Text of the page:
2. The fact that back in the shop monitor could suggest that you were viewing in very different conditions than at home i.e. the shop ambient light much greater than your home viewing conditions.
          Yes but shouldn't all monitors work in any room condition. I think the worst condition was in natural light. I really got a headache and it made me quite nauseous.
          Yes of course monitors will work in all conditions. The point I was trying to make is that our eyes adapt to the ambient light and if this is quite low when we are then faced with high brightness i.e. monitor screen it can seem too much.

          3. I assume you just took the monitor back to the shop and the tech plugged it into their own PC. What graphics card was the shop running and how does this differ to yours?
          I don't know what the graphics card was on his machine. But mine is a ATI Radeon 5700. I checked the refresh rate and its default setting is 60 Htz, which I can't seemed to change.
          The point I was trying to make here is that the shop system most likely differs to yours in many ways including how the card was set to feed the signal to the monitor. AFAIK most LCD monitors default to 60Hz and many there is no way to alter this. With CRT the refresh rate was very important with LCD less so. In any event the refresh rate should have little or no bearing on your 'glarey' problem unless of course you are so sensitive that you are somehow picking up on the refresh - but I think that highly unlikely

          4. Check your graphics card software and drivers and that they are not set to some garish gameplay mode.
          Where do I start looking for that?
          I use an ATI Radeaon X1950 card and the card should have either been supplied with drivers and an application called ATI Catalyst centre. This application allows you to adjust many settings for your display. I take it you did load the drivers for your machine when the card was installed and are not just relying on the standard Windows (if that is what you use) drivers?

          5. What settings are you using for calibration?
          I am using SRGB mode but I've tried it on all of the settings. And it still looks like there is just way too much saturation or brightness. Ive even turned the brightness down to 0 and it still looks terrible.
          Something is very wrong here if you turned brightnes down to 0. It is not clear from your post if you have turned the settings down using the monitors controls or whatever control you have with software. In either case however you should be able to really dim the screen down by any degree you want.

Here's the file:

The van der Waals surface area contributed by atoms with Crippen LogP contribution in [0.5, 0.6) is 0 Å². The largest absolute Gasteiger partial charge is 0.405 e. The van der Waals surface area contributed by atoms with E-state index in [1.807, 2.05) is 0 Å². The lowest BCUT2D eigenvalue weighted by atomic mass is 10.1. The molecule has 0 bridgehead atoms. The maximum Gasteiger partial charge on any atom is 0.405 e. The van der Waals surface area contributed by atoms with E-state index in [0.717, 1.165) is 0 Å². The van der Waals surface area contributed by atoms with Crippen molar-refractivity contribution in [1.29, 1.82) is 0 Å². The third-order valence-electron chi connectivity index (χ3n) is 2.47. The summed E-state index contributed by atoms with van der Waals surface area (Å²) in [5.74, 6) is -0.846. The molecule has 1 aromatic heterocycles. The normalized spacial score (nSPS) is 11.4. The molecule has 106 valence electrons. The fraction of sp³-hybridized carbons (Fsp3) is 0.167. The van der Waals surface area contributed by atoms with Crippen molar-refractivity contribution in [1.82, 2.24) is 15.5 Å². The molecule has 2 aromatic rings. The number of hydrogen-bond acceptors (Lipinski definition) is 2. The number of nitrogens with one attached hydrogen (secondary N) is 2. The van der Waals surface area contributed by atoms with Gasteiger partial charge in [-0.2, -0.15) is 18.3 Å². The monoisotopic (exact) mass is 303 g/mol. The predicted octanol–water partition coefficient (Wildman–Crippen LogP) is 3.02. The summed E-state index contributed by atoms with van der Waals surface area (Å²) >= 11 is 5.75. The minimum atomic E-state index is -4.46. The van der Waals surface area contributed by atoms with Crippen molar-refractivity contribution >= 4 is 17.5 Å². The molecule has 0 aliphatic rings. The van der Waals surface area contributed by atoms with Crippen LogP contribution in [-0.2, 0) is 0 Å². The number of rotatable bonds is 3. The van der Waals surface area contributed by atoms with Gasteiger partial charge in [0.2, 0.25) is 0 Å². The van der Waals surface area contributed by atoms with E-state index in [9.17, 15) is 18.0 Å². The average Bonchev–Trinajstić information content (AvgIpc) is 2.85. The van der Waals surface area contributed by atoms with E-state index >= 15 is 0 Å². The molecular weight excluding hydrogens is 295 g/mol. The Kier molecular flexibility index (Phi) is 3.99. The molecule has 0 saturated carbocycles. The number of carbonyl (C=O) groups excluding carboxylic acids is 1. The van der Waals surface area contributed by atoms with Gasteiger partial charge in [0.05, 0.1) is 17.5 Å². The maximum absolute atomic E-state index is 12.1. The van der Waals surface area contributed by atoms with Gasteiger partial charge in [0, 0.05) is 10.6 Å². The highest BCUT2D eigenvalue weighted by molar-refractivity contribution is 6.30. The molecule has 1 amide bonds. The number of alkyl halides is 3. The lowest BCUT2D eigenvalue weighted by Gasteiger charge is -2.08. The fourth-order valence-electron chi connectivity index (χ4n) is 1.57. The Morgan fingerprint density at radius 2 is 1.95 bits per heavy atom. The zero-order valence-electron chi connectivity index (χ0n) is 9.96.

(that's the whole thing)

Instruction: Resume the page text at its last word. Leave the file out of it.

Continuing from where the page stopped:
You did say you ran Spyder calibration without much change! Which could indicate one of several things either a. Your Spyder is not communicating with your system and setting the monitor correctly - if at all or b. Your calibration target settings are incorrect, or c. Your eyes are really sensitive
          While I use Spyder 2 device I use SpectraView software to perform the calibration on an NEC 2090 monitor. The software communicates directly with the monitor and performs calibration to my required settings. With your monitor and software you may have to do some of this manually but the principles remain the same i.e. you need to tailor for your needs. While this may not be applicable to you these are the setting I am currently using and which I find quite adequate for photo editing and other general computer use and the screen is not too bright in either daylight or subdued light viewing.
          White Point = D65
          Gamma = 2.20
          Intensity = 140cd/m2
          Color Gamut = Native Full
          How do your figures for the above compare?

          Would anyone suggest an anti glare protector screen if the shop decides my case is not worth a refund. However, i am very upset as the monitor is only days old.
          Anti glare filter is really designed to reduce the glare from ambient and specular lighting behind you and that which falls on the screen. While it may have a dimming effect overall particularly if you view at an angle I cannot see how this will do much to reduce the glare - have not used one so I could be wrong
          Hoping something above will be of some help getting you on the right track assuming no fault with the monitor of course

          Comment